Yes, I encountered several bullies at high school – mainly those who “joined me” from secondary school. Whilst the secondary school I was at had, as per governmental directives, a strict anti-bullying policy – the headmaster and other senior tutors had the impression “Bullying doesn’t happen at THIS school”. Therefore, reports of bullying went largely un-investigated and unpunished – much to the glee of the bullies who knew they could get away with it. And, yes, there were others which suffered in this manner. I remember one girl was bullied quite severely because she had a slightly “posh” accent – and that’s the whole reason she was bullied. Because she was slightly different from someone else.

    Of course, if you retaliated in any way – from hitting back at them, retorting them or just trying to “escape” from the situation: then it just made things worse. My parents told me to just stand up to the bullies – but that’s like asking a duck to sit still on a pond whilst you take a pot-shot at it. Try fighting back – and then you end up in trouble. It was a loose-loose situation with the “authorities” would do nothing about. At one point, I kept on walking home from secondary school as I didn’t want to have to ride on the school bus (it was around a 6 mile journey by road – but if I went ‘cross-country’, I could usually get home in around 1.5hours).

    Last I heard from my secondary school was that the old headmaster left and his replacement was astonished at how much bullying was going on there. Of course, it was too late for me and several others who had already been emotionally scarred. Many of their victims had been driven “right to the edge” and didn’t (like the boy in the news article) want to have to face that sort of torment again.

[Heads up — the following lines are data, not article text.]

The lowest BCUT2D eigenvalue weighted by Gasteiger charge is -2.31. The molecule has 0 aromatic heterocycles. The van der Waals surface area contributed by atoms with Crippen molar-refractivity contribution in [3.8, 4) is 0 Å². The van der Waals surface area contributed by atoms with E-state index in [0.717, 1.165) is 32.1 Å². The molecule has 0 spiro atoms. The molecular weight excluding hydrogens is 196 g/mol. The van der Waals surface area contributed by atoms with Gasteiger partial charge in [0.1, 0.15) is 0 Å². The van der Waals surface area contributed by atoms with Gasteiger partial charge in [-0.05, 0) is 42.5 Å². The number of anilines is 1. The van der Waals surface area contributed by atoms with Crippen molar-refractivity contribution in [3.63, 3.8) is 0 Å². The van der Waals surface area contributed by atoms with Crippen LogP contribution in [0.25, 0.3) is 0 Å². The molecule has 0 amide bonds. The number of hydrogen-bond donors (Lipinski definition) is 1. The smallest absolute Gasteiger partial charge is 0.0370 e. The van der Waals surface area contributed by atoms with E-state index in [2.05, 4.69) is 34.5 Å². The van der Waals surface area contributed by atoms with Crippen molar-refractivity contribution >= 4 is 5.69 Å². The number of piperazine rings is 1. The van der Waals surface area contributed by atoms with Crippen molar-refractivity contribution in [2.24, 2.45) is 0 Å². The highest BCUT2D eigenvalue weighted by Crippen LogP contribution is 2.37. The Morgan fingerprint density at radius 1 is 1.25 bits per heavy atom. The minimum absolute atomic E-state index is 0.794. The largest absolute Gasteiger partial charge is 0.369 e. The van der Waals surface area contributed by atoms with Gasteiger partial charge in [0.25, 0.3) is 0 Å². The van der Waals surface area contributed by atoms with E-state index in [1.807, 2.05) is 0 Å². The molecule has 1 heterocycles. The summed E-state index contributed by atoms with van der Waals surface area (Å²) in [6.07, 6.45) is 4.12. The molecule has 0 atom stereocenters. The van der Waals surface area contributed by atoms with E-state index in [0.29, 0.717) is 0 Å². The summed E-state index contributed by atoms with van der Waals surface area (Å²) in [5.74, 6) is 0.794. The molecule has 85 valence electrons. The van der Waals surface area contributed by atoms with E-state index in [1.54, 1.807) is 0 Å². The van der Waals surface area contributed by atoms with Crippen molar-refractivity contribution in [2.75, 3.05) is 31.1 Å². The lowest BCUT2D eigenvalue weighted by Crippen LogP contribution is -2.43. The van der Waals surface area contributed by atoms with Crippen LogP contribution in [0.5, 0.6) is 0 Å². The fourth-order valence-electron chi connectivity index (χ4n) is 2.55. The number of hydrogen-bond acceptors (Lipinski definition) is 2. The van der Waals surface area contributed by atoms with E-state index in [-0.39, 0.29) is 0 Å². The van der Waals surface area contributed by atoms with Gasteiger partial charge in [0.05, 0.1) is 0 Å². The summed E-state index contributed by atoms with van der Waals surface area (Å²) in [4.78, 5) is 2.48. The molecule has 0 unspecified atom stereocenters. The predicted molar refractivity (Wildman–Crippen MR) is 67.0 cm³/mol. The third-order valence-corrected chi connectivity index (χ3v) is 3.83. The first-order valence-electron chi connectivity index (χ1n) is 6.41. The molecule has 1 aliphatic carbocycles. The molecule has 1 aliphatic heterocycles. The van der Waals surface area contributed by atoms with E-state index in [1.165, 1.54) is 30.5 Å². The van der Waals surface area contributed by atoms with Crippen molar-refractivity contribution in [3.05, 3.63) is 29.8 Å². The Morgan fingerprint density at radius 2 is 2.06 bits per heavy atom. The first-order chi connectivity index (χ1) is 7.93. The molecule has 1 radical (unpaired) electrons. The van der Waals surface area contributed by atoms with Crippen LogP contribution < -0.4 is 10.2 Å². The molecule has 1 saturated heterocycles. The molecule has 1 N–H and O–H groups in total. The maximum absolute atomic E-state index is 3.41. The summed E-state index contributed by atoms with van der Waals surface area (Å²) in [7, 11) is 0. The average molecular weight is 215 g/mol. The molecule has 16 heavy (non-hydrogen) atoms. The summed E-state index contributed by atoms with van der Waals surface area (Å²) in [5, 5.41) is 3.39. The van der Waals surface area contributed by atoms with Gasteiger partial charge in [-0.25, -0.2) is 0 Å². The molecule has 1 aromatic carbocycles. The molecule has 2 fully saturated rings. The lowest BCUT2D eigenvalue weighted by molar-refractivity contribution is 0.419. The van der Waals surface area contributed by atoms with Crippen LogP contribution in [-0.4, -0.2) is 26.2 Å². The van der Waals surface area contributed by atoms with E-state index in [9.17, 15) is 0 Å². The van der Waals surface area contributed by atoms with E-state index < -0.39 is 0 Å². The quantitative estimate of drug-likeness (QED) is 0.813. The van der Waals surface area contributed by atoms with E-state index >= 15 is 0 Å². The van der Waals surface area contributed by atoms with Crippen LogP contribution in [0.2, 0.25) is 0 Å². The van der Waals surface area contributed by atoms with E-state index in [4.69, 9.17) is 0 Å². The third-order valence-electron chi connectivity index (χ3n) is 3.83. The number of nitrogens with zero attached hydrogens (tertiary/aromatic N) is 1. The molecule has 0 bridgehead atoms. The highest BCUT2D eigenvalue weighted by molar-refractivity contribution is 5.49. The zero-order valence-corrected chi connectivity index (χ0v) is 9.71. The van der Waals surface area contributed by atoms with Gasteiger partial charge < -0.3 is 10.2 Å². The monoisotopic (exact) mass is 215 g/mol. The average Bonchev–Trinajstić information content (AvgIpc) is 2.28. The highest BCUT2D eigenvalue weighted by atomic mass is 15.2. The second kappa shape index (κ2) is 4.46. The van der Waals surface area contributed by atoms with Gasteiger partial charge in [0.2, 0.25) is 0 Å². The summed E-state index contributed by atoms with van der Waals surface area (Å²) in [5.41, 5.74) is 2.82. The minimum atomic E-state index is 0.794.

The bullying did continue a bit through high school, but by then some of the bullies had actually “grown up” a little bit so it wasn’t too severe, but still bad enough for me to end up in hospital on at least one occasion.

  5. What’s your suggestion to end the social differences in high school teens? Is there a quick-fix solution? Can anyone join “The Breakfast Club” or is that even exclusive? Why or why not?
    I don’t believe there is a “quick-fix” solution to bullying and social differences in schools – unfortunately the only people that can “do” anything to help “stamp out bullying” is the teachers and authorities and they need approval from above etc. But if they investigated every issue of bullying etc, made it easier for victims to report it (asking victims to sit outside the headmaster’s office for half-an-hour will NOT encourage them to come for-wards: and it’ll help bullies to identify “snitchers” to extract revenge on), keep logs and records of incidents and take action against the bullies. Suspend them from school for a while, if when they return, they are as bad – exclude them (“throw them out” of the school). Follow up with legal action (grievous bodily harm, assault etc) and help support and reassure the victims. Do NOT deny that bullying takes place and do NOT just “shrug off” incidents. Violent children NEED to be punished – what happens when they get ‘fed up’ with picking on other children? They start being violent towards the teachers – and imagine with those “mini-thugs” grow up, get married (or co-habit) and have kids of their own. It’s not hard to imagine domestic violence and child abuse is it?